Oct 15, 2007

A Mother's Day

This Sunday marks one of the busiest days for our nation's telephone system. Sunday is Mothers Day and we are told that moms like flowers, jewelry, appliances, family gathered around the table and phone calls from those unable to present themselves in person. Whether or not your mom fits with the traditional marketing profile it makes sense that those who bore or adopted us would want to be remembered and appreciated for the effort.This Sunday marks one of the busiest days for our nation's telephone system. Sunday is Mothers Day and we are told that moms like flowers, jewelry, appliances, family gathered around the table and phone calls from those unable to present themselves in person. Whether or not your mom fits with the traditional marketing profile it makes sense that those who bore or adopted us would want to be remembered and appreciated for the effort.

But also know as you lay your head down on your pillow tonight that 28,000 mothers around the world will remember this Sunday as the day they buried their child.

Shocking as this may feel to us, it is a simple, horrifying truth. Ten million children under the age of five die each year, mostly in developing countries, mostly from treatable infections, waterborne illness and malnutrition. That number averages out to 28,000 small children never seeing their first day of school, let alone the joy of a long, productive life that celebrates their mother's love and commitment to them.

Before hopelessness settles in and you feel you can't do anything that really makes a difference, stop and realize that everything we do does make a difference. Jesus started his public ministry out by stating, "The Spirit of the Lord is upon me, because he has anointed me to preach good news to the poor (Luke 4:18)." Being God's agent in the world meant Jesus was empowered to make a difference. Jesus also empowered his disciples to do the same. We as followers of Jesus Christ are therefore uniquely and ably equipped to carry this legacy of hope, faith and lovingkindness into the world to today's poor. What Jesus saw most clearly is that he could change lives by preaching good news to the poor. We too can change lives by preaching good news to the poor.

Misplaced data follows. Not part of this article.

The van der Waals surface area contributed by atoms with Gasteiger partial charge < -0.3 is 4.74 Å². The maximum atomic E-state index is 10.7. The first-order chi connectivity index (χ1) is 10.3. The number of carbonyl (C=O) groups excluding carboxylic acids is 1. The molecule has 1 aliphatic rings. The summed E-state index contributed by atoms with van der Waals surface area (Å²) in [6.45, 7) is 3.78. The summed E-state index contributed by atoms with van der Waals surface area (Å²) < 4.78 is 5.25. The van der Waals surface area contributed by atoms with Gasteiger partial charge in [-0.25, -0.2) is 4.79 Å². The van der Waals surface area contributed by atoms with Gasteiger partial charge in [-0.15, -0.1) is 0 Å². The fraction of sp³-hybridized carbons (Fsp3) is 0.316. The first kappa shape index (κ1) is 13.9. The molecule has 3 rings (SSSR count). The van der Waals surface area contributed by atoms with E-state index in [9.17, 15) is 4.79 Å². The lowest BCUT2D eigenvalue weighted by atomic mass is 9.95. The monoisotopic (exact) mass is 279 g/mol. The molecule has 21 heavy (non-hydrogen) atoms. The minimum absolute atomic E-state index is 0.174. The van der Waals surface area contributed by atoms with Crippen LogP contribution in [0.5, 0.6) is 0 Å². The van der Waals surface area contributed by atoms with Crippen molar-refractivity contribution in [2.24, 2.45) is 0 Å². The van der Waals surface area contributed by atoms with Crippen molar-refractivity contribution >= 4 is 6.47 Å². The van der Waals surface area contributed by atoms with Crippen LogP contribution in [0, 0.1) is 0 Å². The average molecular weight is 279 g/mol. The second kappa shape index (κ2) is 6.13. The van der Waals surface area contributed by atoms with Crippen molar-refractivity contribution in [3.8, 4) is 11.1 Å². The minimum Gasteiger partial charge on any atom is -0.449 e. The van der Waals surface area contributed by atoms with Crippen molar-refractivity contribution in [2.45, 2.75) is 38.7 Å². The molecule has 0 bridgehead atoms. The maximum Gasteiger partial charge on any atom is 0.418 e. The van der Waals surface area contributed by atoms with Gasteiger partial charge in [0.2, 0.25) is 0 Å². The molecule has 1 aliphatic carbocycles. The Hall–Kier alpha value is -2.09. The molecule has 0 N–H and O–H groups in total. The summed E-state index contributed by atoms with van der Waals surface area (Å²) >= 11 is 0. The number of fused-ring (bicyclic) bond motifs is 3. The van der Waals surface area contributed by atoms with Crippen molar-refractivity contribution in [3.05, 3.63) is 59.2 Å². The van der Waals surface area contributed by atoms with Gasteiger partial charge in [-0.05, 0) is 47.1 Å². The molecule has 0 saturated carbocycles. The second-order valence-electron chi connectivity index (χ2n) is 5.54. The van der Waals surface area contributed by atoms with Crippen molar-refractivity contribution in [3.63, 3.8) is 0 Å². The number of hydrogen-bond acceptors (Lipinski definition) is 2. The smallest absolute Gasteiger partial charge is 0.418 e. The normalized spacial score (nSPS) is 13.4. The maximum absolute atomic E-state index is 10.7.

We preach good news to the poor when we accept the reality that we are all the same and we are all connected to one another. It is time we stop isolating ourselves from he rest of the world. It is time to educate ourselves about how other cultures live and what we can do to make the world safer and healthier for all of us. CARE, Save the Children, UNICEF, World Vision and the ONE Campaign all have web sites that are easy to access, easy to maneuver and eager to share important information about the daily lives of people like us in developing countries around the world. It is harder to blame or objectify people in their poverty if we have a better understanding of their circumstances. Jesus taught this lesson each day of his ministry.

One such example is the children of Iraq. We sometimes see them on television, playing amid the rubble of blown up streets and buildings or lying on hospital beds connected to tubes to sustain their lives. Andrew Buncombe, reporting for The Independent, a UK publication, addressed the issue of the dramatic increase in infant mortality in Iraq. Although the country has suffered two wars since 1990, it has also endured U.S. supported sanctions against the Saddam Hussein regime after his invasion of Kuwait. From 1990 to the coalition invasion of 2003 some of the most wide-ranging sanctions ever imposed affected Iraqi health care and infrastructure. The number of children who died during this time is unknown, but the United Nations Children's Fund (UNICEF) suggests an additional 500,000 children died between 1991 and 1998. Dennis Halliday resigned as UN humanitarian coordinator in protest at the sanctions, saying, "We are in the process of destroying an entire society. It is as simple and terrifying as that. It is illegal and immoral."

We preach good news to the poor when we align ourselves with them as fellow human beings and take action to support them in any way we can. Some of us can give financially at the above mentioned web sites or other organizations doing similar work. Others of us can volunteer our time directly to service that improves the lives of people living in poverty here in the United States and around the world. Yesterday morning Congress introduced the U.S. Commitment to Global Child Survival Act. If passed, this act would provide resources for simple, cost-effective tools to save lives. You can go to the ONE Campaign web site to email your Congressional representatives to support this bill. You can also participate in the Standing Women Project. Based on the book The Great Silent Grandmother Gathering, this Sunday, May 13, women around the world will join each other to save the world. To stand with other women, children and men to save the world go online to the Standing Women Project.

We preach good news to the poor when we remember that Jesus did not separate himself from the people who needed him the most. We preach good news to the poor when we align ourselves with those who need us to know them, help them renew their hope and feed their children. We preach good news to the poor when we act to make a difference in someone else's life simply because our faith compels us to do so in the name of the One who sent Jesus as our leader and example. We also honor our mothers and all women who have nurtured us to wholeness when we carry on their good work to hep others on to wholeness in their own lives.

Helping other people may not keep Hallmark in business, but it may keep some of today's 28,000 children from dying. Helping someone else may make this Mothers Day memorable to the moms of those children for all the right reasons.

by: Cory L. Kemp